Essay by Thomas Karshan

(A discussion of some works exhibited in February 2014)


In A Self-Portrait of the Young Man as an Artist, an article published in Standpoint magazine (Jan-Feb 2014), Jacob Willer writes of coming to his ‘occupation’ as a painter, not through any precocity as a draughtsman, but through a developing ‘sense of duty’ to painters of the past – ‘that great concourse of the Dead’, as Ruskin puts it. Their example is an inspiration, but one that intimidates, for those like Jacob who take it on, and exerts a pressure.

This pressure makes for an eerie atmosphere in Jacob’s art. Struggling to find community with contemporary artists and their ideas, and seeking out the concourse of the dead, Jacob can hardly replicate the ease and grace of those past masters. Quoting Ruskin again: ‘to feel with them [the Dead], we must be like them; and none of us can become that without pains.’ The artistic culture which had made their craft so vigorous, driving them to heights of expression, has sunk away, and for Jacob there is no education to bring it back. If he tries to achieve their grace he risks falling into preciousness, deadening his art, and reminding himself again how alive their art remains. Jacob sees a chasm between himself and the dead masters – a gap he may be dangerously tempted to fill with the distractions of life outside art.

Jacob’s self-portraits illustrate his problems as much as his ideals, or rather, the problematic position imposed on him by the admired dead. One of the most striking is titled Als Ich Kan, the motto Van Eyck used on his own self-portrait in the National Gallery. It was begun as long ago as late 2006. Jacob sits dressed in a soft yellow shirt before a poster of Piero della Francesca’s Baptism of Christ, for him the most important painting to an aspirant artist growing up in London. Piero’s dove, becoming the spirit of art, hovers above Jacob’s head. To one side are emblems of distraction: a gin bottle, a set of keys that in an earlier version had been a mobile phone, a copy of a book (though we cannot read it on the spine, it was a volume of Pliny’s Natural History containing the accounts of the artists of antiquity). Such symbolism is inorganic, but then so is the world these objects come from, and the painting compensates by sending out tentative connections to the world of Piero, the foliage in Jacob’s room merging into that of the painting: everything should ‘grow’ out of the Piero. The face that meets our eye – or rather, does not meet our eye, for it is wholly absorbed and abstracted inwards – is full-square, frozen by the duty of the artistic problem, not quite alive in our world, blank with concentration, and presented as an icon, an aid perhaps for our own meditation on the pains of this solitary attempt at communion with the concourse of the dead.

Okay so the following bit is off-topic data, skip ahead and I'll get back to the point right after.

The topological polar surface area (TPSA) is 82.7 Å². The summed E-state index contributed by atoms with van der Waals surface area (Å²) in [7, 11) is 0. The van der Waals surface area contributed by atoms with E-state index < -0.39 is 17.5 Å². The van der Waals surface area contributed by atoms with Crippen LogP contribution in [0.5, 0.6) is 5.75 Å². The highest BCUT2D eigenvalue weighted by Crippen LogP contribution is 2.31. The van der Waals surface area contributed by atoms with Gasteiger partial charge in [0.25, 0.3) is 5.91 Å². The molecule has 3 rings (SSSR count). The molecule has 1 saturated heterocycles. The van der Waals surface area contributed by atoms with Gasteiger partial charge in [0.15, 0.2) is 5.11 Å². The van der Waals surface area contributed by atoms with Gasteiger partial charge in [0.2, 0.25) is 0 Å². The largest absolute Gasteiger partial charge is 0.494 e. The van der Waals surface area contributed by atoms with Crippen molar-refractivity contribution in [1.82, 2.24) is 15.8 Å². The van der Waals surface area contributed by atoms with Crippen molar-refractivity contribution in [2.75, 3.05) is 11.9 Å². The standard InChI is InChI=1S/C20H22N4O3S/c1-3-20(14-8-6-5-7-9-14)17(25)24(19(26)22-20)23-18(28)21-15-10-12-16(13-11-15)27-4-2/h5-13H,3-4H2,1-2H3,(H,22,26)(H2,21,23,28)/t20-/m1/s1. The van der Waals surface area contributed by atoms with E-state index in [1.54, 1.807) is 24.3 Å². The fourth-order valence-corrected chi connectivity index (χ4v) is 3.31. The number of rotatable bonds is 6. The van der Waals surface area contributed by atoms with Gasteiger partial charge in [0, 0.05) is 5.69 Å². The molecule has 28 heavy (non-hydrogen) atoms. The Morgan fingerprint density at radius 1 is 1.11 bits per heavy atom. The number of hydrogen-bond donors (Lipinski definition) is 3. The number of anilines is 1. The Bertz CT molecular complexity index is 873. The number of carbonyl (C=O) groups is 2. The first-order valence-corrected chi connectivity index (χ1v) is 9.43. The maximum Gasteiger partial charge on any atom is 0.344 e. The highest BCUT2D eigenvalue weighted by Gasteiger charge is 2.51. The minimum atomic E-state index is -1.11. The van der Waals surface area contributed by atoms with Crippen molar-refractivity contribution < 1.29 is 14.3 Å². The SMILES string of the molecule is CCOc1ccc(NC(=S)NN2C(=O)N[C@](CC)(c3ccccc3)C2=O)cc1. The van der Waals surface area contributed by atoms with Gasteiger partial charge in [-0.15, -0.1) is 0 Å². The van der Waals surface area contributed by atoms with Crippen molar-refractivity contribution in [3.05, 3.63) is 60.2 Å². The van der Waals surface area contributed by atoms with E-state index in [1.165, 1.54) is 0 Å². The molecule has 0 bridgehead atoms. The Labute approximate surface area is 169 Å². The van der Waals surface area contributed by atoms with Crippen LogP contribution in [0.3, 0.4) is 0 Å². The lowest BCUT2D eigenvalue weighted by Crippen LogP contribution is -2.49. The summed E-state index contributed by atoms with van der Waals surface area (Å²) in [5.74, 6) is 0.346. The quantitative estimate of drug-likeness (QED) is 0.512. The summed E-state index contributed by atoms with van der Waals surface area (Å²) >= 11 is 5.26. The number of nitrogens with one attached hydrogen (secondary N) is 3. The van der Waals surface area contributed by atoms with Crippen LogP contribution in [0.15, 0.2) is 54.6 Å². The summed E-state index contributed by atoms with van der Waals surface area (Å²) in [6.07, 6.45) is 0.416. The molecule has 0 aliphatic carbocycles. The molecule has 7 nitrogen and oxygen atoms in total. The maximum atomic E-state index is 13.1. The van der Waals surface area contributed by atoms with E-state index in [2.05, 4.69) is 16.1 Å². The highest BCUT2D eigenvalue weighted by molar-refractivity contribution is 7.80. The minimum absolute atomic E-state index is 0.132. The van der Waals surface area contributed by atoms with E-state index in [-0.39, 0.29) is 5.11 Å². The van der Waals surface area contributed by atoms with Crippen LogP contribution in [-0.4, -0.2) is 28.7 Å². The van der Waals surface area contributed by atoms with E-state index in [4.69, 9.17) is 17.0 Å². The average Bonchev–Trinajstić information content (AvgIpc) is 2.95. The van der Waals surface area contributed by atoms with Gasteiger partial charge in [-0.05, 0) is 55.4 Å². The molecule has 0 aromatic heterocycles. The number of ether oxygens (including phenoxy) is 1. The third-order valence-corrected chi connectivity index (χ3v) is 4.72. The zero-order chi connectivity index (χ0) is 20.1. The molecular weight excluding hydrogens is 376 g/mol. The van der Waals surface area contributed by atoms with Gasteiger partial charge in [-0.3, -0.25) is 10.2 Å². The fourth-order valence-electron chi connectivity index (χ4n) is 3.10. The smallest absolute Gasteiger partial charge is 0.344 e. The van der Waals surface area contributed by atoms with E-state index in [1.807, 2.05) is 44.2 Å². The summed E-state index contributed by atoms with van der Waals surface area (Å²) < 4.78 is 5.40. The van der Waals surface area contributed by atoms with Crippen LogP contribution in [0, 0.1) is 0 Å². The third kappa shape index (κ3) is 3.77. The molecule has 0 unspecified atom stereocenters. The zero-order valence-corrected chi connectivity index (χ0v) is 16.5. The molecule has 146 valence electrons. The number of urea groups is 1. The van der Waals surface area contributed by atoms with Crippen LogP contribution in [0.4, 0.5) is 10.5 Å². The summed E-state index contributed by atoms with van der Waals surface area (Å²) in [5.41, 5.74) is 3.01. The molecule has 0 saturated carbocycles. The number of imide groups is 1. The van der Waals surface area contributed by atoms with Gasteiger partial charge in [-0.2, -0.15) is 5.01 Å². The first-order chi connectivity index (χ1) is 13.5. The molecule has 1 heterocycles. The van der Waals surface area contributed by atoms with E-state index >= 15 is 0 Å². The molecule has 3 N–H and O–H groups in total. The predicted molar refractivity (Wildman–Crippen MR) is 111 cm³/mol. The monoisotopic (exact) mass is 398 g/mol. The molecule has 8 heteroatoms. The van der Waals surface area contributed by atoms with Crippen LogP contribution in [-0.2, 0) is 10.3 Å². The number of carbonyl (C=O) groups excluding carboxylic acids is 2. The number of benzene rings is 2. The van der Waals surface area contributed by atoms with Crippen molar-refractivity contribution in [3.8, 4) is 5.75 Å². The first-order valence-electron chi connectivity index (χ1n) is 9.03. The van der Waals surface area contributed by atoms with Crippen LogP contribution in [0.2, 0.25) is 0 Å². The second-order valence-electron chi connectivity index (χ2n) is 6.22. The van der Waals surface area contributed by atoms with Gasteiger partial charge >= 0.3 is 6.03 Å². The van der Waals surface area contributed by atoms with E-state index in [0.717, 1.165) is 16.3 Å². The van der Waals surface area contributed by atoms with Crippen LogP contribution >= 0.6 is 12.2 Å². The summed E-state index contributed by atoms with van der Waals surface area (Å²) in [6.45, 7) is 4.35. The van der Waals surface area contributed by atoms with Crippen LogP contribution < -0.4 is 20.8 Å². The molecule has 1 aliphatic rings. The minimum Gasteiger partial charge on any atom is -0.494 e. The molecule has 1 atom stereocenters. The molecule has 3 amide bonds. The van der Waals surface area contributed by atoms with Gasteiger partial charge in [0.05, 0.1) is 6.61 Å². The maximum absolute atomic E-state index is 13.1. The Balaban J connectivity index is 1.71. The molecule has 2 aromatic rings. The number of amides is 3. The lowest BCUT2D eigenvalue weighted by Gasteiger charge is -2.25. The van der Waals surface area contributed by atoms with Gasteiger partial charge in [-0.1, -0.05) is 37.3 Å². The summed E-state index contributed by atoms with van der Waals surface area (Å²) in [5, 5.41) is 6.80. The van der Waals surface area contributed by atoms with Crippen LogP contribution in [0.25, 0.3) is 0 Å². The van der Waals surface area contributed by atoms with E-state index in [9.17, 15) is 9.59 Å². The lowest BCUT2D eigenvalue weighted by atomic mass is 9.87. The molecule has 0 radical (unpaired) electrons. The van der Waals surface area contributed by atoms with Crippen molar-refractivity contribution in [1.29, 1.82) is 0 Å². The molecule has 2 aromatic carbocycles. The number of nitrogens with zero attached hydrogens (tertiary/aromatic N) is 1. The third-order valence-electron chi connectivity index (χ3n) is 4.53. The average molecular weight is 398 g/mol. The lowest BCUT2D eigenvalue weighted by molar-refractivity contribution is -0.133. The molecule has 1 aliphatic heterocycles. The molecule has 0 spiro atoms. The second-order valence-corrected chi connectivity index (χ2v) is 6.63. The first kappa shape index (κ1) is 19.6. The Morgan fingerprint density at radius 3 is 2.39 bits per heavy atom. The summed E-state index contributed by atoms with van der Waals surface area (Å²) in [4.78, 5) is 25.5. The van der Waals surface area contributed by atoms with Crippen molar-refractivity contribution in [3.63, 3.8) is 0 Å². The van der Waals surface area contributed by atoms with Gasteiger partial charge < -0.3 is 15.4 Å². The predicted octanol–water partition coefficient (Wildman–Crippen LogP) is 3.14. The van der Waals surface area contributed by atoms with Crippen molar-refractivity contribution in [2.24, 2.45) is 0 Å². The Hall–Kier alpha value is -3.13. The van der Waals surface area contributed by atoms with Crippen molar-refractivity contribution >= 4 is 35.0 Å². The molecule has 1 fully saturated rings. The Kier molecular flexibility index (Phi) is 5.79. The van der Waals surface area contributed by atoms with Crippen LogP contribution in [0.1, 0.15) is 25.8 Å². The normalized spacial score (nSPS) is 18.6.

These themes are taken up again in Painter, Practice (2012), a self-portrait in charcoal, in which we see Jacob as reflected in a mirror, while in the lower left-hand corner looms a laptop screen, another diversion – around the time of this painting he was organising an exhibition as well as writing art criticism. Propped against the mirror there are reproductions of Michelangelo and Rubens drawings, pictures about inspiration, which themselves inspire, and in doing so admonish. Jacob looks away from the easel at us, distracted and guilty, but also concentrated and confident. His left hand is clutched to his hip to recall Dontello’s marble version of David, while his right hand blurs as it vibrates at the blank canvas on which it is working, fumbling towards a subject. Insofar as there was a solution to the problem, it was, ultimately, to crop the image sharply, as Jacob did late in the making of the picture, narrowing it sufficiently for the body to hold its tension, and not be lost in the airiness of the original larger page. This principle of contraction and self-constraint also informs the Portrait of my Father, Dutch Palette (2013), in which Jacob has confined himself to the browns and blacks of a Frans Hals, as if deliberately to invite a comparison which will expose his every error. Ghost-like, Jacob is just visible, his reflection dissolving into the dark picture hanging above his father’s head.